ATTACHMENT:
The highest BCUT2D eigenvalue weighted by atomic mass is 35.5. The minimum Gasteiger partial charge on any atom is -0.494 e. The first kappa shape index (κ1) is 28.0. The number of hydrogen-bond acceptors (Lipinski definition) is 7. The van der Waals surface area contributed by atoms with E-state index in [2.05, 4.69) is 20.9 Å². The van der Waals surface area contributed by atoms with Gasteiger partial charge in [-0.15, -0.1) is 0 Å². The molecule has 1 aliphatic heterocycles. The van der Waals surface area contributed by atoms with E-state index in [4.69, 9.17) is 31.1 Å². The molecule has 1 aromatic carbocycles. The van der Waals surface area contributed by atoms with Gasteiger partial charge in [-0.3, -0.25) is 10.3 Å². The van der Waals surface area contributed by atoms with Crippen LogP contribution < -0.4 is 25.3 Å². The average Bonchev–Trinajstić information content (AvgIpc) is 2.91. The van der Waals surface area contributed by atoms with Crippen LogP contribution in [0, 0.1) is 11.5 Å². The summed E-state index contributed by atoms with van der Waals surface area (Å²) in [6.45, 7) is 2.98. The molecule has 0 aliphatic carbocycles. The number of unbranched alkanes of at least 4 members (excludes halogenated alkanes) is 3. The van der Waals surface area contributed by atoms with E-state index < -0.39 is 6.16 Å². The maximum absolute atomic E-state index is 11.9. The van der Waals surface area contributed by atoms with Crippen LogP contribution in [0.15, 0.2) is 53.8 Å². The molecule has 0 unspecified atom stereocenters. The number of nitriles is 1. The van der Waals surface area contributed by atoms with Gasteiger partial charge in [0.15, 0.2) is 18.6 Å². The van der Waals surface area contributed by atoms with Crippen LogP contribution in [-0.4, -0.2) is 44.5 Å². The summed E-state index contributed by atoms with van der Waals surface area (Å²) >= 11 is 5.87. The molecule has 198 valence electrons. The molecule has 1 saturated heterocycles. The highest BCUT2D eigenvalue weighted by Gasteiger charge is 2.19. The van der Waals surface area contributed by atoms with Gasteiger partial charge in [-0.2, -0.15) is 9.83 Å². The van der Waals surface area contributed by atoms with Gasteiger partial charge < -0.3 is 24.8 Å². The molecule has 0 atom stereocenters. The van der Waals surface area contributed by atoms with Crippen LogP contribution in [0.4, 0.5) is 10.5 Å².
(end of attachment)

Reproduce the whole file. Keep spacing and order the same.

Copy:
The highest BCUT2D eigenvalue weighted by atomic mass is 35.5. The minimum Gasteiger partial charge on any atom is -0.494 e. The first kappa shape index (κ1) is 28.0. The number of hydrogen-bond acceptors (Lipinski definition) is 7. The van der Waals surface area contributed by atoms with E-state index in [2.05, 4.69) is 20.9 Å². The van der Waals surface area contributed by atoms with Gasteiger partial charge in [-0.15, -0.1) is 0 Å². The molecule has 1 aliphatic heterocycles. The van der Waals surface area contributed by atoms with E-state index in [4.69, 9.17) is 31.1 Å². The molecule has 1 aromatic carbocycles. The van der Waals surface area contributed by atoms with Gasteiger partial charge in [-0.3, -0.25) is 10.3 Å². The van der Waals surface area contributed by atoms with Crippen LogP contribution < -0.4 is 25.3 Å². The average Bonchev–Trinajstić information content (AvgIpc) is 2.91. The van der Waals surface area contributed by atoms with Crippen LogP contribution in [0, 0.1) is 11.5 Å². The summed E-state index contributed by atoms with van der Waals surface area (Å²) in [6.45, 7) is 2.98. The molecule has 0 aliphatic carbocycles. The number of unbranched alkanes of at least 4 members (excludes halogenated alkanes) is 3. The van der Waals surface area contributed by atoms with E-state index < -0.39 is 6.16 Å². The maximum absolute atomic E-state index is 11.9. The van der Waals surface area contributed by atoms with Crippen LogP contribution in [0.15, 0.2) is 53.8 Å². The molecule has 0 unspecified atom stereocenters. The number of nitriles is 1. The van der Waals surface area contributed by atoms with Gasteiger partial charge in [0.15, 0.2) is 18.6 Å². The van der Waals surface area contributed by atoms with Crippen LogP contribution in [-0.4, -0.2) is 44.5 Å². The summed E-state index contributed by atoms with van der Waals surface area (Å²) >= 11 is 5.87. The molecule has 198 valence electrons. The molecule has 1 saturated heterocycles. The highest BCUT2D eigenvalue weighted by Gasteiger charge is 2.19. The van der Waals surface area contributed by atoms with Gasteiger partial charge in [-0.2, -0.15) is 9.83 Å². The van der Waals surface area contributed by atoms with Gasteiger partial charge < -0.3 is 24.8 Å². The molecule has 0 atom stereocenters. The van der Waals surface area contributed by atoms with Crippen LogP contribution in [0.4, 0.5) is 10.5 Å².